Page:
-- It’s 3 p.m. on a Saturday in Washington, D.C.’s Renwick Gallery and the main exhibit is packed with tourists. Humanist officiant Steven Gaudaen and his wife, photographer Maggie Gaudaen, have ten minutes to stake out a quiet corner before their clients arrive.
“How about here?" Maggie asks Steven. "This area has the most light."
As the clients walk in, adorn in a white dress, flowers and suit, the once-roaring room goes quiet. “Wait, is this real?” one museum-goer asks.
After a brief reading, a quick exchange of vows, some tears and a lot of snapping by Maggie, Steven proudly declares, “I now pronounce you two legally married! You may now kiss.” The crowd erupts in applause and cheers.
In the age of pop-up shops and pop-up restaurants, the couple say they were inspired to start their own specialized pop-up wedding company, Pop! Wed Co., in January 2014 after working separately as big event photographers.
“[Pop-up weddings] are so simple to do,” says Steven, co-owner of Pop! Wed Co. “We talk to the people in the beginning, plan a location, and then they pretty much show up and get married.”
“We just didn’t like the stress that goes along with big weddings,” says Maggie, the other owner of Pop! Wed Co. “Average Washington, D.C. weddings are really expensive, they take a long time to plan, and everything is always booked so far in advance, so you have to book your wedding a year out.” Steven and Maggie had their own pop-up wedding a year after starting the company in January 2015.
The pair charge $2,900 for a weekday ceremony and $3,200 for weekends: a small fraction of the cost for a normal wedding. A survey by The Knot, a wedding inspired website, estimates that the average couple in 2014 spent more than $31,000 on their big day, excluding the honeymoon.
The Renwick Gallery ceremony was one of three pop-up weddings the couple hosted in one day. Just an hour before, they tied the knot for a couple on the Washington, DC Spanish Steps, and earlier that morning, declared two people husband and wife at a disused lighthouse in Alexandria, VA. They average about six weddings a month.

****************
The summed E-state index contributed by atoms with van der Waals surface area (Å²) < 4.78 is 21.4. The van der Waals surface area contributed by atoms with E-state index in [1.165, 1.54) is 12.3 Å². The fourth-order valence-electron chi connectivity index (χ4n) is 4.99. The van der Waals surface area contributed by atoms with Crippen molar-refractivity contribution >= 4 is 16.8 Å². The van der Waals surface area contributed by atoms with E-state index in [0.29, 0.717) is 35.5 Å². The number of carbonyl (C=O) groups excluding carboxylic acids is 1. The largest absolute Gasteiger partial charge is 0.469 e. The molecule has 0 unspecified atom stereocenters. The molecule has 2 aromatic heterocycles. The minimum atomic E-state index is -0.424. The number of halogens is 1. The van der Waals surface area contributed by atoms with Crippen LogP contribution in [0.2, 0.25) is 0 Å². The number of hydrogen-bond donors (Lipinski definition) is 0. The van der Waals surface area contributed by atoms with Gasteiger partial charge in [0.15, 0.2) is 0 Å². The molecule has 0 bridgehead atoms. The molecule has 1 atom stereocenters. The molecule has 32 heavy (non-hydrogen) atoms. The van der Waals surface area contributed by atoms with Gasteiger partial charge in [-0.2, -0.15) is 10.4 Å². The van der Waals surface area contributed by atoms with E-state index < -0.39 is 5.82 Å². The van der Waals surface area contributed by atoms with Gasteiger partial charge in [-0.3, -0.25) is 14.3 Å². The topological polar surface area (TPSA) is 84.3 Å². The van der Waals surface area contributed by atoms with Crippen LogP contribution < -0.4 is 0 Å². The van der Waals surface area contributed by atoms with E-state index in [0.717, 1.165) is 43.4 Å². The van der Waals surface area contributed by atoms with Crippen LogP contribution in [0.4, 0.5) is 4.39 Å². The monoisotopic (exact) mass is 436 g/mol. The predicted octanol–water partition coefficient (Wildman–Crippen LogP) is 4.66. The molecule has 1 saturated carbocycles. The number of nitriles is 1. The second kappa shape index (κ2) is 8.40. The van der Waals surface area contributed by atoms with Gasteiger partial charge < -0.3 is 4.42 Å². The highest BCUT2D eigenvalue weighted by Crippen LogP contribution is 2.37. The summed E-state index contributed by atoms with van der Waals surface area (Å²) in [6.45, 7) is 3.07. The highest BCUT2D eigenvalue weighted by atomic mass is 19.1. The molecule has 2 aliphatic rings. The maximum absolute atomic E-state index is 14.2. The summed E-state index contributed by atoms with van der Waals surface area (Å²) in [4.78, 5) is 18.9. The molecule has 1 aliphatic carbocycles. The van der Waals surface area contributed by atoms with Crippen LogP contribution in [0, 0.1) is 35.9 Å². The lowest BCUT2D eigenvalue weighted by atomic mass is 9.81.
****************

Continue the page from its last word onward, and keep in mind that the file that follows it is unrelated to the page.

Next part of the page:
Eileen Ahern laughs when she's asked what she thinks of her daughter foregoing a traditional wedding for a pop-up. "I thought to myself, what exactly is a pop-up wedding?" she jokes. "But I thought, [my daughter] is a pretty smart cookie, and I'm just going to go with her. And she was right on."
After each pop-up ceremony ends, Maggie swoops in and spends around 45 minutes taking photos of the newly married couple around the space they just said ‘I do’. While she does that, Steven runs to his car and grabs the marriage certificates (which had been filed with the court beforehand) and prepares a cake for cutting (also bought the day before).
The couple say pop-up weddings are different from elopements because loved ones are almost always invited and they’re flexible with the venue… even when the venue isn’t as flexible with them.
“When we did [a wedding at] the Natural History [Museum], we told the couple, ‘look, security will either love or hate what we’re doing’,” Maggie says. “And we did get 'epically' kicked out.”
The couple getting married apparently took the blip on their big day in stride, finishing their vows on the sidewalk outside the Smithsonian.
“We generally tend to get people who are really relaxed… adventurous couples looking for adventurous ways to get married,” says Steven.
Renwick Gallery groom, Matthew Haw, says his wedding was the most adventurous thing he's done yet. "This is definitely not like [my bride] Denise or me," he says.
"But I was just so zoned in on the moment and on her, the experience, I didn't even really realize everything going on behind us... It was just really an amazing, beautiful moment."